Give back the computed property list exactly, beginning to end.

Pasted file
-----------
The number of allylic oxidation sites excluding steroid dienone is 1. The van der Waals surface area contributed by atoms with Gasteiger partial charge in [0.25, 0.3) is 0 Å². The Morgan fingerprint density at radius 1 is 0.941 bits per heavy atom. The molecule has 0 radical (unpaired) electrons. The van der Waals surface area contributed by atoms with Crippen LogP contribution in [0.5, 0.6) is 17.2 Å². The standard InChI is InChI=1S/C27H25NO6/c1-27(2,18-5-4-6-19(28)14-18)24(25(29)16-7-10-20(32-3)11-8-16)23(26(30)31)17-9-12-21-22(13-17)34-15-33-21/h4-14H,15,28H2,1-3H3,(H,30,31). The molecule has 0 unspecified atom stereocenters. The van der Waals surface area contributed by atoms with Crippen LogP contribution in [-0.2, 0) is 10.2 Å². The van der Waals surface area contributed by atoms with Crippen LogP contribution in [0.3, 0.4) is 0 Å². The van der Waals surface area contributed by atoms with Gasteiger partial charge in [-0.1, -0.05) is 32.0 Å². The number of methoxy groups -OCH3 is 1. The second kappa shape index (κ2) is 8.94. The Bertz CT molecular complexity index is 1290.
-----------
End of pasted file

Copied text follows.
The number of allylic oxidation sites excluding steroid dienone is 1. The van der Waals surface area contributed by atoms with Gasteiger partial charge in [0.25, 0.3) is 0 Å². The Morgan fingerprint density at radius 1 is 0.941 bits per heavy atom. The molecule has 0 radical (unpaired) electrons. The van der Waals surface area contributed by atoms with Crippen LogP contribution in [0.5, 0.6) is 17.2 Å². The standard InChI is InChI=1S/C27H25NO6/c1-27(2,18-5-4-6-19(28)14-18)24(25(29)16-7-10-20(32-3)11-8-16)23(26(30)31)17-9-12-21-22(13-17)34-15-33-21/h4-14H,15,28H2,1-3H3,(H,30,31). The molecule has 0 unspecified atom stereocenters. The van der Waals surface area contributed by atoms with Crippen LogP contribution in [-0.2, 0) is 10.2 Å². The van der Waals surface area contributed by atoms with Crippen LogP contribution in [0.3, 0.4) is 0 Å². The van der Waals surface area contributed by atoms with Gasteiger partial charge in [-0.1, -0.05) is 32.0 Å². The number of methoxy groups -OCH3 is 1. The second kappa shape index (κ2) is 8.94. The Bertz CT molecular complexity index is 1290.